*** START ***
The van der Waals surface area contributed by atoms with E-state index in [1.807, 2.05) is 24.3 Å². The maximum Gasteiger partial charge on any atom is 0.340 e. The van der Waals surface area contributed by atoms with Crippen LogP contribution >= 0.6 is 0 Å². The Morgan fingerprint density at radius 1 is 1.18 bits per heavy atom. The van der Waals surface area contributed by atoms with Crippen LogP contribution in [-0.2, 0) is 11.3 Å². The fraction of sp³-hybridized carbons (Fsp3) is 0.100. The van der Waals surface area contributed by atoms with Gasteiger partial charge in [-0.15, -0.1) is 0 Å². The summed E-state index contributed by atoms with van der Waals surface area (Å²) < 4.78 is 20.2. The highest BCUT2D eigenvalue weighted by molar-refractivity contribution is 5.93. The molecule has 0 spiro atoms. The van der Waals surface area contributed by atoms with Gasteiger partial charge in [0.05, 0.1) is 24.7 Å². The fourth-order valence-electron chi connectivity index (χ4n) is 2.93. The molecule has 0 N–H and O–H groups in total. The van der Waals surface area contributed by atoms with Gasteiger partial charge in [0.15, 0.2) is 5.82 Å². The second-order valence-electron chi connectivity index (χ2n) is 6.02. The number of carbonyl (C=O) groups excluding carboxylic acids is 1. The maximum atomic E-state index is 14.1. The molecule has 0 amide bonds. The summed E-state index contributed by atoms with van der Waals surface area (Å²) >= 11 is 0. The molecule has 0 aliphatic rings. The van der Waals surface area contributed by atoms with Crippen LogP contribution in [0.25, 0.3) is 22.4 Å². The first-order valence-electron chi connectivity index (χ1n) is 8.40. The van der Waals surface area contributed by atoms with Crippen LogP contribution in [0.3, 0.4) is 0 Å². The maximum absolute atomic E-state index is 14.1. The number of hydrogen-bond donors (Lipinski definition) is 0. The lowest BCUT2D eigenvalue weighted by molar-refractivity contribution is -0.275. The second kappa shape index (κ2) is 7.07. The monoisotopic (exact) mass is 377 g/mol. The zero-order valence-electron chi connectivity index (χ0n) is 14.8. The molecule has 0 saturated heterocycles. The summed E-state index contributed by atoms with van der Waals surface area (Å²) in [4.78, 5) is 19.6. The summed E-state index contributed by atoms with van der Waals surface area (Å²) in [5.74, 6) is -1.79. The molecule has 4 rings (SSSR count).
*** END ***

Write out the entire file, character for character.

The van der Waals surface area contributed by atoms with E-state index in [1.807, 2.05) is 24.3 Å². The maximum Gasteiger partial charge on any atom is 0.340 e. The van der Waals surface area contributed by atoms with Crippen LogP contribution >= 0.6 is 0 Å². The Morgan fingerprint density at radius 1 is 1.18 bits per heavy atom. The van der Waals surface area contributed by atoms with Crippen LogP contribution in [-0.2, 0) is 11.3 Å². The fraction of sp³-hybridized carbons (Fsp3) is 0.100. The van der Waals surface area contributed by atoms with Gasteiger partial charge in [-0.15, -0.1) is 0 Å². The summed E-state index contributed by atoms with van der Waals surface area (Å²) < 4.78 is 20.2. The highest BCUT2D eigenvalue weighted by molar-refractivity contribution is 5.93. The molecule has 0 spiro atoms. The van der Waals surface area contributed by atoms with Gasteiger partial charge in [0.05, 0.1) is 24.7 Å². The fourth-order valence-electron chi connectivity index (χ4n) is 2.93. The molecule has 0 N–H and O–H groups in total. The van der Waals surface area contributed by atoms with Gasteiger partial charge in [0.15, 0.2) is 5.82 Å². The second-order valence-electron chi connectivity index (χ2n) is 6.02. The number of carbonyl (C=O) groups excluding carboxylic acids is 1. The maximum atomic E-state index is 14.1. The molecule has 0 amide bonds. The summed E-state index contributed by atoms with van der Waals surface area (Å²) >= 11 is 0. The molecule has 0 aliphatic rings. The van der Waals surface area contributed by atoms with Crippen LogP contribution in [0.25, 0.3) is 22.4 Å². The first-order valence-electron chi connectivity index (χ1n) is 8.40. The van der Waals surface area contributed by atoms with Crippen LogP contribution in [0.3, 0.4) is 0 Å². The maximum absolute atomic E-state index is 14.1. The number of hydrogen-bond donors (Lipinski definition) is 0. The lowest BCUT2D eigenvalue weighted by molar-refractivity contribution is -0.275. The second kappa shape index (κ2) is 7.07. The monoisotopic (exact) mass is 377 g/mol. The zero-order valence-electron chi connectivity index (χ0n) is 14.8. The molecule has 0 saturated heterocycles. The summed E-state index contributed by atoms with van der Waals surface area (Å²) in [4.78, 5) is 19.6. The summed E-state index contributed by atoms with van der Waals surface area (Å²) in [5.74, 6) is -1.79. The molecule has 4 rings (SSSR count).